Midwives not only help bring babies into the world, but they also seek to empower women and keep women in charge of their health. Kerena Crowe and Erica Riordan, two certified nurse's midwives at Trinity Health, spend their days trying to do just that.
Midwives are not just for women who are or were pregnant. They can perform gynecological exams, help with preconception planning, provide prenatal care, assist during labor and delivery, offer guidance with breastfeeding and other newborn care issues, and help women who are going through menopause.
Certified nurse's midwives are trained as both nurses and midwives, having at least a bachelor's degree; most also have a master's degree. They must pass a national certification exam from the American College of Nurse-Midwives and receive a state license to practice.
Kerena Crowe, left, and Erica Riordan, certified nurse’s midwives at Trinity Health, study a model of the female reproductive system in an exam room at Health Center-Medical Arts. Midwifery is a growing field and both Crowe and Riordan are kept busy in the practice.
It's not exactly a new concept to have midwives in the Minot area, however. The first midwives were here when Trinity Hospital merged with St. Joseph's Hospital in 1994. It is believed that the late Dr. Arie Fishbach helped start the midwife program. In 2001, the midwives joined the staff at Trinity Health. Currently, the midwives at Trinity do not do home births.
There are also some misconceptions surrounding midwifery, even in the modern day, as both Crowe and Riordan listed off several. Crowe said some misconceptions are that midwives can't give pain medication and that they only care for pregnant women.
"We care for the young adolescent throughout the lifespan," Crowe said.
Riordan said another misconception is that midwives aren't educated. However, by 2015, it's recommended that all nurse practitioner educational programs be transitioned from the Master of Science in Nursing degree to the Doctor of Nursing Practice degree, according to the American Association of Colleges of Nursing.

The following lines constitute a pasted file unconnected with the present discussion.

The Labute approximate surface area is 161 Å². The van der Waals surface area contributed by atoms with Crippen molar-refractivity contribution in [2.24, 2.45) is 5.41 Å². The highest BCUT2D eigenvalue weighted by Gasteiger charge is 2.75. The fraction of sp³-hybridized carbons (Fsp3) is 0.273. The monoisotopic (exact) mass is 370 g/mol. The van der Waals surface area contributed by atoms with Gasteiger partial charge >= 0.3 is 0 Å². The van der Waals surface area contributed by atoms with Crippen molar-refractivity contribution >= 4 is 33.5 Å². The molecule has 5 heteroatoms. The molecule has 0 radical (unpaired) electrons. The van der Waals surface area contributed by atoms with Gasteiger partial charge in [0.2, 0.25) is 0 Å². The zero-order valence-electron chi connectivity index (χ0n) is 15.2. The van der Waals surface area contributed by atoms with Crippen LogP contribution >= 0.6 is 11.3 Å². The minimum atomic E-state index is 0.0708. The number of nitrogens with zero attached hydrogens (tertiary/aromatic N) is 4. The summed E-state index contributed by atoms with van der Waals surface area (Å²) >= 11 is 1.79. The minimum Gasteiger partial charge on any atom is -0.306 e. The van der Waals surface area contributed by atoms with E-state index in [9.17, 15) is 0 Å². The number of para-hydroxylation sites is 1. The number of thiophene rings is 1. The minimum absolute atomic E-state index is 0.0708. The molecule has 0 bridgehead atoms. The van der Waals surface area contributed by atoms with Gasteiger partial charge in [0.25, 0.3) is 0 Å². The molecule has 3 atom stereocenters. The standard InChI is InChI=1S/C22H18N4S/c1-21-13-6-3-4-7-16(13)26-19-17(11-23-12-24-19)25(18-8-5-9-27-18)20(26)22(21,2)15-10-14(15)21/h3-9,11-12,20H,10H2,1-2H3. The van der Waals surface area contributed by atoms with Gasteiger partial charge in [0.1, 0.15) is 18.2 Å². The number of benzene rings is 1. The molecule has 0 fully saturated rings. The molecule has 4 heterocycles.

Midwives tend to spend more time with women and provide more one-on-one care, said Riordan, explaining why many times midwives are chosen over a physician.
"We work in collaboration with physicians and take care of normal, healthy pregnancies," she said. "We can be a support for women in delivery."
Crowe added that a lot of people like and want the holistic approach to medicine, where the focus is on the mind, body and spirit instead of just the body.
The midwives receive a lot of support from the OB/GYN physicians as well.
"They are a big support of the (midwife) program," said Riordan. "We have to have a team approach with the physicians because we can't do everything."
The two midwives at Trinity, Crowe and Riordan, are very busy, averaging about 25 deliveries a month. They also get a lot of referrals, Riordan said.
"I feel like we have a lot of people from the Air Force and oilfield who don't have families here, so they get support from us," Riordan said.
People from Williston, Bismarck, Rugby, Devils Lake or Crosby will drive to Minot to see the midwives, Crowe said.
On a national level, midwifery is a growing field, Riordan said. The goal is to have 1,000 new midwives each year in the U.S., but the number isn't quite there yet.
"We offer individualized care," Riordan said. "Patients come in with responsibility for their care. We give them the information and they make decisions for their care."
Riordan and Crowe are accepting new patients and people are welcome to call for an appointment. They can be reached at 857-7385 and are located at Health Center-Medical Arts.